By Brother W. (Uthman) Williams
From PHN Issue 28, Spring 2016
The New York State prison health care system has been broken for a long time now. In 1977, women incarcerated in New York brought civil rights claims challenging medical care. Chief Judge Kaufman responded: “The sad often desperate plight of many incarcerated in our nation’s prisons is most dramatically revealed by the all too frequent petitions of inmates who have been denied access to basic medical services.”
One can look at today’s prison health care system and come to the conclusion that Chief Judge Kaufman was speaking of current conditions in any of New York State’s grossly negligent prison health units. The most important question is: What is the solution? The solution is a three-part one that comes in the form of education, application by way of litigation and teaching others.
One must learn how to comprehend what they are reading and writing, by getting into school and acquiring a basic education. Then get into legal research class (if they have one in your facility). This is so you may know how to navigate the courts for your rights. Some materials to start from are: Columbia University Jailhouse Lawyer’s Manual, the Jailhouse Lawyer’s Handbook, Rights of Prisoners (4th edition), the Prisoners’ Self-Help Litigation Manual (4th edition), and Constitutional Rights of Prisoners (9th edition).
Second, the necessary steps should be taken in order that you be given your basic rights. In New York, one must first file a grievance and appeal it all the way up to the Central Office Review Committee. Then you can bring an Article 78 challenging the administrative decision on the state level or a federal lawsuit challenging civil rights violations. You would have to take some time and do some research in order to understand what steps are best for your case and in your state. The books above will help you find out where to start.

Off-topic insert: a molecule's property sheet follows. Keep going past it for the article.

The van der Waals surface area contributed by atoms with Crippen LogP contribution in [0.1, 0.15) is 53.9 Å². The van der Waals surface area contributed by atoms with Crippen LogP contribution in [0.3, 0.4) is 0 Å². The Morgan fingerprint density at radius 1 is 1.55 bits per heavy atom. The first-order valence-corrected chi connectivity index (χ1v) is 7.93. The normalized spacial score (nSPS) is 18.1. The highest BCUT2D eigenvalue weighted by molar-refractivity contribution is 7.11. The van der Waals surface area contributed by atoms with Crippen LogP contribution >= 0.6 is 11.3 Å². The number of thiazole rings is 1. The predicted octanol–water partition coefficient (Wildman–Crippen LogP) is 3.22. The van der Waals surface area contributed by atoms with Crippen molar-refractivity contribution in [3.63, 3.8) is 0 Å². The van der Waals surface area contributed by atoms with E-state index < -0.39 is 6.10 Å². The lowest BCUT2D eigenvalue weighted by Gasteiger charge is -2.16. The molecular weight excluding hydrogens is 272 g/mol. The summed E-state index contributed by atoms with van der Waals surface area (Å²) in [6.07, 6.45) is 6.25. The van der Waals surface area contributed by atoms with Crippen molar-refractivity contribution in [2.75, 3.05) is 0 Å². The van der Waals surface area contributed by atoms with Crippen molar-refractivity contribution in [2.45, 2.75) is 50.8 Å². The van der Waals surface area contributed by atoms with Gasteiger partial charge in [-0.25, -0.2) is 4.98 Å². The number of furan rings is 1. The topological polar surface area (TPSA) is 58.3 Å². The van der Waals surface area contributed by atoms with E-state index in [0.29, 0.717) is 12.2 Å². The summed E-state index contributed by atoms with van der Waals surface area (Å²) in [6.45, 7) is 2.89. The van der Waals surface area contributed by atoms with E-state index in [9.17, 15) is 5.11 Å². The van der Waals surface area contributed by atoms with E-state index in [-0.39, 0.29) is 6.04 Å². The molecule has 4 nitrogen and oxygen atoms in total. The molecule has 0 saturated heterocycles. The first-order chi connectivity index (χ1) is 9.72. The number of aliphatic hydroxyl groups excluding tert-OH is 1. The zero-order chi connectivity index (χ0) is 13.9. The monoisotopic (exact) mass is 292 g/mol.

If you lose your lawsuit, you are still a winner, because you put up a fight—and by going through this process, you will have firsthand knowledge that you can use to teach others how to protect themselves. If you can help someone get adequate medical care, then you help everyone in the system, because if they deny one person medical care, then they will do the same to all of us. So reach back and give what you know by teaching it.
I have been down this road, and one of the most important things I have learned from pro se litigation is that when prison officials know that you’re willing to take the fight to the court system, they will be fast to give you your rights and basic human respect. In other words, they respect the pen, so let your pen be your sword, and fight in a productive way. Stay strong in solidarity.